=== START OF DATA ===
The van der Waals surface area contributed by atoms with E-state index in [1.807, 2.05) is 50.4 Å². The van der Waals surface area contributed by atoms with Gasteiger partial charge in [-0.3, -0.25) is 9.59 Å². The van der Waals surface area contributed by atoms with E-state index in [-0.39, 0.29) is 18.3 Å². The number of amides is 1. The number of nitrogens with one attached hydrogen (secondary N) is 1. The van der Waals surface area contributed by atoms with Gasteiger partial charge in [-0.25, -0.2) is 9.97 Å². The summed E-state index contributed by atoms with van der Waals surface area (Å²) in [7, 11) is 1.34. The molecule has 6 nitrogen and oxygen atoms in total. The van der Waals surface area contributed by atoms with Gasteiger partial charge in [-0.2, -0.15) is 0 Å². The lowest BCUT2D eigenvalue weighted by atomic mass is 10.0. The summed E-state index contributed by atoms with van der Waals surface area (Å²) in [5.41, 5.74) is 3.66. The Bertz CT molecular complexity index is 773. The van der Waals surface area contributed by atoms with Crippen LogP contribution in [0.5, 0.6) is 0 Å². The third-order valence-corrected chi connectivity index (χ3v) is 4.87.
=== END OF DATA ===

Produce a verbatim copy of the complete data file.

The van der Waals surface area contributed by atoms with E-state index in [1.807, 2.05) is 50.4 Å². The van der Waals surface area contributed by atoms with Gasteiger partial charge in [-0.3, -0.25) is 9.59 Å². The van der Waals surface area contributed by atoms with E-state index in [-0.39, 0.29) is 18.3 Å². The number of amides is 1. The number of nitrogens with one attached hydrogen (secondary N) is 1. The van der Waals surface area contributed by atoms with Gasteiger partial charge in [-0.25, -0.2) is 9.97 Å². The summed E-state index contributed by atoms with van der Waals surface area (Å²) in [7, 11) is 1.34. The molecule has 6 nitrogen and oxygen atoms in total. The van der Waals surface area contributed by atoms with Gasteiger partial charge in [-0.2, -0.15) is 0 Å². The lowest BCUT2D eigenvalue weighted by atomic mass is 10.0. The summed E-state index contributed by atoms with van der Waals surface area (Å²) in [5.41, 5.74) is 3.66. The Bertz CT molecular complexity index is 773. The van der Waals surface area contributed by atoms with Crippen LogP contribution in [0.5, 0.6) is 0 Å². The third-order valence-corrected chi connectivity index (χ3v) is 4.87.